Monday, May 3, 2010

Severe Weather Awareness Week

With the sounds of heavy rain bearing down on the CRESA rooftop this morning, the National Weather Service would like to remind us all that May 2-7th is Severe Weather Awareness Week!

Monday, May 3rd, is ironically the day to consider Flash Flood Awareness.

To stay informed about a flash flood listen for:

Flash Flood Watch
This tells you that flash flooding is possible within the watch area. You should remain alert and be ready to evacuate on a moment's notice.

Flash Flood Warnings
This tells you that flash flooding has been reported or is imminent. When a flash flood warning is issued for your area act quickly to save yourself. If advised to evacuate, do so immediately. Go to higher ground or climb to safety. Move to a safe area before access is cut off by flood water.

Urban and Small Stream Flood Advisory
This tells you that flooding of small streams...streets and low lying areas such as railroad underpasses and urban storm drains, is occurring, but rainfall is not expected to produce a flash flood situation.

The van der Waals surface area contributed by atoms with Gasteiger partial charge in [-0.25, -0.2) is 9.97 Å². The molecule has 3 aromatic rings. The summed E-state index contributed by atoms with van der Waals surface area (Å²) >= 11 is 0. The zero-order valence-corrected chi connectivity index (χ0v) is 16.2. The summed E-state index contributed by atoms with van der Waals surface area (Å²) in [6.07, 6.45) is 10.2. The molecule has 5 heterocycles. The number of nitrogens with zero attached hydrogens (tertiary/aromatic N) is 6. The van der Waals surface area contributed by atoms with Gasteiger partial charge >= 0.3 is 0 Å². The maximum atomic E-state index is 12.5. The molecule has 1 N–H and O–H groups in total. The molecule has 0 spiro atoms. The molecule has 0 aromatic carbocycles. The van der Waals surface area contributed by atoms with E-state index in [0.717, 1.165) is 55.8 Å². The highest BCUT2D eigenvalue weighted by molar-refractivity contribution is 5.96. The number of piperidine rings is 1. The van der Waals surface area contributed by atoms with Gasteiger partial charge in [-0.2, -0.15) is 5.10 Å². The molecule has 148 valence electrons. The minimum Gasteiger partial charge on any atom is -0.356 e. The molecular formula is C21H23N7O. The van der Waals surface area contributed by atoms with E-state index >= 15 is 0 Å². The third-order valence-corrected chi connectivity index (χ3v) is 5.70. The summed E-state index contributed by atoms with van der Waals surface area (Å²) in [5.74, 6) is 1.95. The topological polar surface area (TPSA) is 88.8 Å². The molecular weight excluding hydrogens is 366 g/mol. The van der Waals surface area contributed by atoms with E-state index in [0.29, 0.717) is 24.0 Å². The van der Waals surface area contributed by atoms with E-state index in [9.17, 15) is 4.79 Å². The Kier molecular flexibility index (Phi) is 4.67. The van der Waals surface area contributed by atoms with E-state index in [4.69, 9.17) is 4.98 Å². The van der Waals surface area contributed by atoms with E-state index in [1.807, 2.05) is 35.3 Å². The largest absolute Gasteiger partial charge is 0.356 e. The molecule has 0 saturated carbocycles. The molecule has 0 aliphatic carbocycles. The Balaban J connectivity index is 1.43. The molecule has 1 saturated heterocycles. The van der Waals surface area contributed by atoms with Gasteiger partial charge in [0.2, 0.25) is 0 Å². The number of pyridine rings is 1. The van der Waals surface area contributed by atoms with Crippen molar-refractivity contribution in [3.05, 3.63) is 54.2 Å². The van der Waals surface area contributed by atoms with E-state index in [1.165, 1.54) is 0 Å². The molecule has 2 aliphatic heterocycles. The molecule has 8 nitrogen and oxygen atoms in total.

The following basic flash flood safety rules should be observed when you see flooding or hear about a flash flood warning:

  • Do not camp or park your vehicle along streams and washes, particularly during threatening conditions.
  • If you are near a river be aware of water levels and be prepared to take action to move to higher ground if river levels rise.
  • Do not enter areas that are already flooded.
  • Do not try to cross a flowing stream on foot when the water is at or above your knees.
  • If walking or fishing along a river, be aware that erosion from swift running water can cause river banks to collapse.
  • Never let your children play around high water, storm drains, viaducts or arroyos.
  • Be especially cautious at night when it is harder to recognize flood dangers.
Nearly half of all flash flood fatalities are auto related. While driving your automobile look out for flooding at highway dips, bridges and low areas. Two feet of water will carry away most automobiles. Never attempt to drive over a flooded road. The road bed may be washed out under the water and you could be stranded or trapped. If the vehicle stalls, leave it immediately and seek higher ground. Rising water may engulf the vehicle and sweep it away.


Remember this video that we shared with you from YouTube back in April 2009? It's always important to respect the power of water!

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